Now, it is time for yet another mucho grande marketing campaign with special red-white-blue bottles in order make another un poquito contribution, this one to the Special Operations Warrior Foundation (SOWF). Do you think that 5-hour ENERGY just commissioned another specially marked Bowyer stock car for the occasion?

Does a bear relieve itself in the woods?

In addition, the company even sponsored a 400-mile NASCAR race in Kansas just in case you missed any of 5-hour ENERGY’s ads.

Even in-your-face syndicated radio sports jock Jim Rome got into the act, pimping for these $2.99 (today’s retail price) red-white-blue bottles of 5-hour SPEED.

And how much will be raised for the wounded vets? (Drum roll) Not less than $75,000.

Wasn’t the $75,000 minimum the same figure for when 5-hour ENERGY contributed a nickel from the sale of each $2.99 pink bottle (less than 2 percent of retail) to the breast cancer foundation?

Why is Almost DailyBrett underwhelmed?

Real Corporate Social Responsibility

“It is amazing what you can accomplish if you do not care who gets the credit,” – Harry Truman

SBUXCI
Contrast the shameless 5-hour ENERGY CSR-in-disguise campaign with the synergistic relationship between Starbucks (NASDAQ: SBUX) and Conservation International (CI) on behalf of the environment and the farmers in the Chiapas region of Mexico. This is the same case that was examined in-depth by Harvard Business Review.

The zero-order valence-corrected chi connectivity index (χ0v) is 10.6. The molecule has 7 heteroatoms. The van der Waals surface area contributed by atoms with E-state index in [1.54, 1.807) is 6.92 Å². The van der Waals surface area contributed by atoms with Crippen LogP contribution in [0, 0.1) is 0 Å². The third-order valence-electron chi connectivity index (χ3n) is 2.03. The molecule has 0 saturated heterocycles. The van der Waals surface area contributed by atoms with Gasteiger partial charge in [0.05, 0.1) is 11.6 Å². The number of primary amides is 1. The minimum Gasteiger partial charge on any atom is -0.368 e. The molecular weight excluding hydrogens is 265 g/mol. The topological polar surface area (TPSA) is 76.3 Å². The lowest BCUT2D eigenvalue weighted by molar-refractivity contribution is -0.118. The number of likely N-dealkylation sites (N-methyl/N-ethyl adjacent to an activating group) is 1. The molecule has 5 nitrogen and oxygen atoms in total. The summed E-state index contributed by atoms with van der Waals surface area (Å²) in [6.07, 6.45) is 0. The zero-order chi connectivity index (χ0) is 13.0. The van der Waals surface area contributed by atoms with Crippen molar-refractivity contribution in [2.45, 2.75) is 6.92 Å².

The relationship between the for-profit Starbucks and the NGO Conservation International took time to develop. Starbucks wanted to help, but it insisted on not compromising the quality of its mild Arabica coffee beans for its discerning customer base. In the end the two disparate entities teamed in setting standards for Starbucks’ coffee supply chain in the Chiapas including the planting of shade trees and no coffee pulp being thrown into the rivers.

Just imagine, Starbucks and its NGO partner, Conservation International, accomplished impressive deeds together without the need for specially marked cups or a spiffy race car.

This same is true for Ronald McDonald House Charities, including the 338 Ronald McDonald houses around the world, a direct offshoot of the fortune made by McDonald’s founder Ray Kroc. Ditto of the Home Depot Foundation and its $1.5 million partnership with Habitat for Humanity to build homes for veterans.